Isabel is a delightful character, proper and wealthy, caught up in the intricacies of her privileged life. Gradually, she begins to question her father’s fear of the Inquisition, the beliefs of her beloved Church and the loyalty of her best friend’s family. Her deep love for her parents sustains her, but it is in Yonah’s steady, comforting and respectful love that she finds the inspiration and courage to save her family and to leave her homeland. Secondary characters, from Isabel’s friendly maid Sofia and the head of the household’s servants, the loyal Yussuf, to Isabel’s parents and the evil Torquemada are alive in their own right, capably moving along the plot and exposing this terrifying time to today’s students. The impotent position of Isabel’s mother, bewildered by the treachery surrounding her and terrified of being discovered as a closet Jew, is telling. Don Enrique’s position as a powerful man at court and at home paints a picture of the domination of men who controlled all economic and social situations. Although he, too, is fearful, he prepares a plan, and he never gives up hope, expecting almost to the end that his alliance with the de Carrera’s will protect him and his family. Although it is Isabel who has really engineered their escape, Don Enrique takes charge and marshals his family toward freedom.

     Wiseman steeps the reader in the almost unbelievable time of the Spanish Inquisition, a period when religious faith was uppermost in the lives of all from the highest to the lowest in society, a time when the Catholic Church ensured compliance through torture, when the threat of domination from the Moors and their wicked religion was horrifying to all, a time when ruthless monarchs manipulated their people at will for their own benefit. Today’s readers will be stunned by the religious persecution of the Jews and all others who opposed the Catholic Church. The markets, the dust and the sweat-soaked life on the streets of Toledo spring to life under Wiseman’s pen. Plot twists keep the reader glued to the page, wondering what will happen next to the intrepid Isabel. The pace zips along while the dialogue is lively, showing not only the fear and suspicion of the crowds but also the character of the novel’s protagonists, and only occasionally drifting into informing the reader of facts. As the group boards the ship to Morocco, they sing “Dayenu”, a Passover song celebrating God’s support of them, their last song on Spanish soil.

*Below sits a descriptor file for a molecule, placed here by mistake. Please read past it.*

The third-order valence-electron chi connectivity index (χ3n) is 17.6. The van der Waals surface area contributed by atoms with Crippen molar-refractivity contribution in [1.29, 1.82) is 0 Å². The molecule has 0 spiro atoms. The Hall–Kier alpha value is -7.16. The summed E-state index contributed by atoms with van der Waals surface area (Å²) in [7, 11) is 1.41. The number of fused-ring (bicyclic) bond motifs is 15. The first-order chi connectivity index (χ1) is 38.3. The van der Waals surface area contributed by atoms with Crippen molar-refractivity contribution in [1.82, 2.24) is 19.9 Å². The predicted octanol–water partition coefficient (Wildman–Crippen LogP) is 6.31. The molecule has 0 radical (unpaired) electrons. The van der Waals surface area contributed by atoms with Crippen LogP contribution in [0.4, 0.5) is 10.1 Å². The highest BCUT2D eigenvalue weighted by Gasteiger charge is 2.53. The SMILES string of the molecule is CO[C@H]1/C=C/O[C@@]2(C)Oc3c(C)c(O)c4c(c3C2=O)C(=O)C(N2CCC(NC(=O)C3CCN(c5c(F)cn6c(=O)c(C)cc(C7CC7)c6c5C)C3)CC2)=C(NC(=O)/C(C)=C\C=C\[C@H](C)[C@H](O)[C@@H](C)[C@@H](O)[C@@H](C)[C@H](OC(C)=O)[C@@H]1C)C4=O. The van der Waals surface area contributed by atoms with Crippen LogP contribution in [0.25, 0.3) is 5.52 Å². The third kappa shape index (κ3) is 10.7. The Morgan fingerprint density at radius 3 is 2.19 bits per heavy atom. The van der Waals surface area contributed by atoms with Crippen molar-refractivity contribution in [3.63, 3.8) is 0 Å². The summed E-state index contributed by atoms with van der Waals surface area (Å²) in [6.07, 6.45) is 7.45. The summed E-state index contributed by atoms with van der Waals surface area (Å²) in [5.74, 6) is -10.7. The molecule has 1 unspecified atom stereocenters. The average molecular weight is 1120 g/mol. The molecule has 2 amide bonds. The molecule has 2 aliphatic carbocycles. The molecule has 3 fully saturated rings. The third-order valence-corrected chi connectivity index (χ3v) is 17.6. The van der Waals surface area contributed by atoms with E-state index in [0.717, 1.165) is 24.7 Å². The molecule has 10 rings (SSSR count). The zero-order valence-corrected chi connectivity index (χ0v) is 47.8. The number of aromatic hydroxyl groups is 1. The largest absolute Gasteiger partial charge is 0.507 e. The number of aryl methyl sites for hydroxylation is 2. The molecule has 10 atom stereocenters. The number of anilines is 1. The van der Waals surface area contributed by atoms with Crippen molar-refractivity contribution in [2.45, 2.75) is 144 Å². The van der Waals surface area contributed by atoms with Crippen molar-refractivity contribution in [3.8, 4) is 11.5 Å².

As in her previous work, Wiseman celebrates the strengths and fortitude of the Jewish people in the face of horrifying cruelty and misunderstanding, and documents once again the expulsion from society and the necessity of starting a new life that have faced Jews through the ages. She builds a picture of a compelling teen girl who changes her own life and that of the people around her through her questions and courage, sending the message to today’s girls that they, too, can be effective leaders. The theme of being open to change and to acceptance of others’ faiths rings through loud and clear.

     Middle school readers and their teachers across Canada and the U.S. will be thrilled to include this excellent novel in their history and language arts classes.

Highly Recommended.

Joan Marshall is a Winnipeg, MB, bookseller.

To comment on this title or this review, send mail to cm@umanitoba.ca.